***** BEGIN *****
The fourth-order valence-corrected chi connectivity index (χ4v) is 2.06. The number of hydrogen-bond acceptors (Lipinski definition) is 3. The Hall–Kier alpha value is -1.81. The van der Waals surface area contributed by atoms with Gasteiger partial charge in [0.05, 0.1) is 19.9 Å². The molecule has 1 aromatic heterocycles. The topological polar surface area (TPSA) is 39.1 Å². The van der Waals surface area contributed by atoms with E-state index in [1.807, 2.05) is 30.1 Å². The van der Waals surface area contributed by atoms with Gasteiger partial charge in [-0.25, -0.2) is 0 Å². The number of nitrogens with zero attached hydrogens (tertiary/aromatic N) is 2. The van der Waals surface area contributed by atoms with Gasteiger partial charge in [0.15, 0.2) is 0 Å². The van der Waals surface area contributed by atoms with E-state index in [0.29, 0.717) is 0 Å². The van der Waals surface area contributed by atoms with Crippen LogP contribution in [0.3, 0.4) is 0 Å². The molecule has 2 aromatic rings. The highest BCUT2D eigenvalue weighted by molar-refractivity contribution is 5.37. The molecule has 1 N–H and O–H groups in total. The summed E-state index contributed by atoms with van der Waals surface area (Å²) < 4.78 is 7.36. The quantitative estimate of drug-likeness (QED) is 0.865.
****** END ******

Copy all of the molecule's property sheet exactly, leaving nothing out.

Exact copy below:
The fourth-order valence-corrected chi connectivity index (χ4v) is 2.06. The number of hydrogen-bond acceptors (Lipinski definition) is 3. The Hall–Kier alpha value is -1.81. The van der Waals surface area contributed by atoms with Gasteiger partial charge in [0.05, 0.1) is 19.9 Å². The molecule has 1 aromatic heterocycles. The topological polar surface area (TPSA) is 39.1 Å². The van der Waals surface area contributed by atoms with E-state index in [1.807, 2.05) is 30.1 Å². The van der Waals surface area contributed by atoms with Gasteiger partial charge in [-0.25, -0.2) is 0 Å². The number of nitrogens with zero attached hydrogens (tertiary/aromatic N) is 2. The van der Waals surface area contributed by atoms with Gasteiger partial charge in [0.15, 0.2) is 0 Å². The van der Waals surface area contributed by atoms with E-state index in [0.29, 0.717) is 0 Å². The van der Waals surface area contributed by atoms with Crippen LogP contribution in [0.3, 0.4) is 0 Å². The molecule has 2 aromatic rings. The highest BCUT2D eigenvalue weighted by molar-refractivity contribution is 5.37. The molecule has 1 N–H and O–H groups in total. The summed E-state index contributed by atoms with van der Waals surface area (Å²) < 4.78 is 7.36. The quantitative estimate of drug-likeness (QED) is 0.865.